Friday, 1 February 2013

SCRIPT in progress.


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What is a Virus? A Virus is an infectious agent that replicates only within the cells of living hosts: composed of an RNA or DNA core, a protein coat, and, in more complex types, a surrounding envelope.

(Life Cycle, Animation)

When a virus comes in contact with a target cell it enters what is known as the attachment phase.  Using it’s forged protein signature it makes use of the cells active transport system called endocytosis which inducts the virus into the cell inside of a vesicle.  Once inside the cell the DNA or RNA inside the virus is transcribed into the cell’s nucleus and then translated by the golgi apparatus.  This new RNA is then brought to the ribosomes where proteins are constructed and new viruses are built.  

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(First slide)
(World Map indicating virus spread)

What happens through HIV infection?
The infection leads to low levels of CD4 T cells - which are the host of aid HIV replication  through three main mechanisms. The first mechanism directs viral killing of infected cells. Next it increases rates of apoptosis (cell death) in the infected cells. Followed by the killing of infected CD4 T cells by CD8 cytotoxic lymphocytes. A cytotoxic T cell is a type of white blood cell that kills cancer cells and cells that are infected especially with viruses, or cells that are damaged in other ways. As the CD4 T cell numbers decline below a critical level; the cell-mediated immunity is lost, and the body becomes progressively more susceptible to opportunistic infections.

Measles Virus

Measles virus targets immune cells that express glycoprotein, which serve as an entry receptor for measles.  Measles virus infects epithelial cells, and endothelial cells and neurons. The first infected cells transports virus to nodes where T and B cells become infected. Measles virus is highly cytolytic. In peripheral tissues, adjacent infected calls may fuse together forming giant cells, or syncytia. This process occurs through the action of the viral fusion protein, which is expressed on the surface of infected cells. The skin rash is immune-mediated due to infection of dermal capillary endothelial cells and immune complex formation. Infection of lung epithelial cells that occurs late during the infection cycle mediates transmission to other hosts.

Influenza Virus

When the influenza virus infects a host cell, its goal is to produce many copies of itself that go on to attack even more cells. A viral polymerase both copies the genetic material of the virus and steers the host cell machinery towards the synthesis of viral proteins. It steals a cap from host cell RNA molecules then adds it onto its own. The cap is a short extra piece of RNA that much is present at the beginning of all messenger RNAs  to direct the cell’s protein-synthesis machinery to the starting point. The viral polymerase binds to host cell RNA via its cap, cuts the cap off and adds it to the beginning of its own RNA. This process is known as ‘cap snatching’.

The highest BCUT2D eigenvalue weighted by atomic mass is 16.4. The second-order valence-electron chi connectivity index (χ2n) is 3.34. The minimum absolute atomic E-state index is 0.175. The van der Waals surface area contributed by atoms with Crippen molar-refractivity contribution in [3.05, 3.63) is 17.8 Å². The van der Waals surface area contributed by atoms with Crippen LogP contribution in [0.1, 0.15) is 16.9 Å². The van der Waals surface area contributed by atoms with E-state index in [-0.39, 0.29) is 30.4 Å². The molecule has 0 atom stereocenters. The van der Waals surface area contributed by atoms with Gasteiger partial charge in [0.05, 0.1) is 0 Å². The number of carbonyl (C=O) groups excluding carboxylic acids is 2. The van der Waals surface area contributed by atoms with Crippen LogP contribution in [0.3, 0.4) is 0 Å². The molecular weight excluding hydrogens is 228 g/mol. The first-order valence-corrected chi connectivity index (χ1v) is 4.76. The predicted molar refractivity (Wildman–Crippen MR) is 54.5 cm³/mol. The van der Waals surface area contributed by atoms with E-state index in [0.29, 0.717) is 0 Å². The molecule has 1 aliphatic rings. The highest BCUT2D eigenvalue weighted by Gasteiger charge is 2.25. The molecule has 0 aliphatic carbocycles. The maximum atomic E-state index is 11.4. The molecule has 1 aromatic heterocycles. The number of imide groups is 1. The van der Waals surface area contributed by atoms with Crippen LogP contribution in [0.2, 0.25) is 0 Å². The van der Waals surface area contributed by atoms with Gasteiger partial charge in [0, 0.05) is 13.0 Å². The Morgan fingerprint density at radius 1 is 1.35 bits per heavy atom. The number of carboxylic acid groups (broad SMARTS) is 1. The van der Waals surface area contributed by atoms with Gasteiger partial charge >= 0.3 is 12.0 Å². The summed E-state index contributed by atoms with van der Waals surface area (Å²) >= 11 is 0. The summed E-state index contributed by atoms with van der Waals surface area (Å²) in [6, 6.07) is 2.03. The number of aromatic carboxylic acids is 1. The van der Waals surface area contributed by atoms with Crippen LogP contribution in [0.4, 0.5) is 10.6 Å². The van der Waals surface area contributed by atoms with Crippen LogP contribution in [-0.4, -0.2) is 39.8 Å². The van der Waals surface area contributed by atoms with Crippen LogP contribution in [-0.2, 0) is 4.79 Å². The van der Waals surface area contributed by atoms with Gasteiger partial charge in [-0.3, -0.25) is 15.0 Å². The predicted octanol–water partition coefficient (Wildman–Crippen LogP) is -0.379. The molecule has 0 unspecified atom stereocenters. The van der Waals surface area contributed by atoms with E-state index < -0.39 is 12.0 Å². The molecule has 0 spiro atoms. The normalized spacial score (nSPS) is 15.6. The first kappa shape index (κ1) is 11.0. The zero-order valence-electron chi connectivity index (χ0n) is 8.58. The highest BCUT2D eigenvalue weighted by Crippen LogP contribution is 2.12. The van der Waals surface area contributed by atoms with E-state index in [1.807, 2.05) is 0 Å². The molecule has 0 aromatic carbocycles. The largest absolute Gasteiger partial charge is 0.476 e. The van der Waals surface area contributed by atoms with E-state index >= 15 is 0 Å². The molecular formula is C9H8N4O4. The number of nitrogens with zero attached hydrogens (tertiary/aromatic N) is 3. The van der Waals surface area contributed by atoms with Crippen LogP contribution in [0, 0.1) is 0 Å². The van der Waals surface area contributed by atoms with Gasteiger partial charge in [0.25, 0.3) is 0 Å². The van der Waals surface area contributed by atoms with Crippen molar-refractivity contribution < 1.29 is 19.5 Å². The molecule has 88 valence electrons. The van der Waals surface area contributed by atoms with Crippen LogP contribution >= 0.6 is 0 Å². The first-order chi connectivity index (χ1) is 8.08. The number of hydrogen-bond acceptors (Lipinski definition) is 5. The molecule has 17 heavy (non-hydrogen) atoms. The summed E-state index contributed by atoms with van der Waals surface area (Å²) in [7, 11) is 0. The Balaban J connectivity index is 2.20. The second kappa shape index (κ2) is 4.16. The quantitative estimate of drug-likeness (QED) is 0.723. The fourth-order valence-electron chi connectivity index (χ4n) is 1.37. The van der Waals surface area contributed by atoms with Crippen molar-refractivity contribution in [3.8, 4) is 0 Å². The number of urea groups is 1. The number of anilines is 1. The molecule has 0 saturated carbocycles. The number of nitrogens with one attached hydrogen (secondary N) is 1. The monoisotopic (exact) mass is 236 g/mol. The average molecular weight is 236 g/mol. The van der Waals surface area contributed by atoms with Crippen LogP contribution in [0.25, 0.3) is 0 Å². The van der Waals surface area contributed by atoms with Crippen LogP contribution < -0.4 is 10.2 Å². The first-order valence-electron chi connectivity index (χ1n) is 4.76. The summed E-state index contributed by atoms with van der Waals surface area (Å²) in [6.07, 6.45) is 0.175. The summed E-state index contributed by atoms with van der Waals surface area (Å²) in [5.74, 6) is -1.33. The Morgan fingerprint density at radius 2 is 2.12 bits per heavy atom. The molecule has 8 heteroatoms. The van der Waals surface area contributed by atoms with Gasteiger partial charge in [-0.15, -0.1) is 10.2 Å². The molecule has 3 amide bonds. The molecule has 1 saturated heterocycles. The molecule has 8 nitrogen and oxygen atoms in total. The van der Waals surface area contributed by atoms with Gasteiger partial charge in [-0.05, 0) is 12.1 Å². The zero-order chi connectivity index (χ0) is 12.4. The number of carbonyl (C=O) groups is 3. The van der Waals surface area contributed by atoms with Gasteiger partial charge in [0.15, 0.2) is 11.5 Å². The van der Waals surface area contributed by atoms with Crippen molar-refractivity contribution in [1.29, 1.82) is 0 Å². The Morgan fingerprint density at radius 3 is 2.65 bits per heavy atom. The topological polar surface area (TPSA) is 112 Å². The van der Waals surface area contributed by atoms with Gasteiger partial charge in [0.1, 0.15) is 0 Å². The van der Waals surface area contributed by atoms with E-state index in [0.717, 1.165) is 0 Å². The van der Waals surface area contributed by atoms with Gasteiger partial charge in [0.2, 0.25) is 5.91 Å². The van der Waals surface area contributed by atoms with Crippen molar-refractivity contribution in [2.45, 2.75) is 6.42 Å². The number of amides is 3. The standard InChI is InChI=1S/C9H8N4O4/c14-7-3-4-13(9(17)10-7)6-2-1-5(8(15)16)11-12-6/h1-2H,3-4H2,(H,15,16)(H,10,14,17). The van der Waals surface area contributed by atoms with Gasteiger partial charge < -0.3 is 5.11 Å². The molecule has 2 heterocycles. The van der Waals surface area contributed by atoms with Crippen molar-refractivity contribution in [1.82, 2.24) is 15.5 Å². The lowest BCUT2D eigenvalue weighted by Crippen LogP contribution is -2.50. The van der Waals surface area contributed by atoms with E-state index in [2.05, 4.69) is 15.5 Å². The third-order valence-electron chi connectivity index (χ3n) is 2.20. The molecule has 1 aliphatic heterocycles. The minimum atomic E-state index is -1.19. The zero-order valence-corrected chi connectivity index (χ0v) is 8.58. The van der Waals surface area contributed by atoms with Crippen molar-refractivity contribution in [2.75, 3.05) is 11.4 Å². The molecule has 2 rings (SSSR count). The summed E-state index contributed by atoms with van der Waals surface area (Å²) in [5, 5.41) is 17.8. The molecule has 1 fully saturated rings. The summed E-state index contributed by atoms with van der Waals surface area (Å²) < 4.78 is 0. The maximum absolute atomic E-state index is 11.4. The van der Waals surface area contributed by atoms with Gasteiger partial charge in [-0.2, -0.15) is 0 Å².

H1N1 Virus (Swine Flu)

-       The swine flu virus uses its antigens to attach to the surface of cells in the nose, throat and lungs.The cell engulfs the virus. The virus is able to pierce the bubble of cell membrane that encloses it and release its RNA cargo into the cell. In the nucleus, copies of the viral RNA are made. Viral messenger RNA (mRNA) causes the cell to make viral proteins. These proteins and RNA migrate to the cell’s surface where they are assembled into new virus particles.  New virus start budding off from the cell surface.
Life cycle of swine flu, H1N1 can be initiated very easily because it is known to live outside of humans for 2 to 8 hours. It can attach itself to any surface touched by an infected person. 

Rabies Virus

Rabies begins the replication process at the site of inoculation, usually as the result of a bite.  By having its translation occur inside the cytoplasm the virus can propagate very quickly.  Rabies will first attack the central nervous system and then later spread to other tissues in the body. The highest concentration of of rabies propagation takes place in the soft tissues of the mouth, creating the tell tale foaming saliva of a rabies victim.  Most rabies victims will die 2-10 days after the first symptoms appear.  The main cause of death is usually dehydration or asphyxiation as selective paralysis takes place in the throat and diaphragm.

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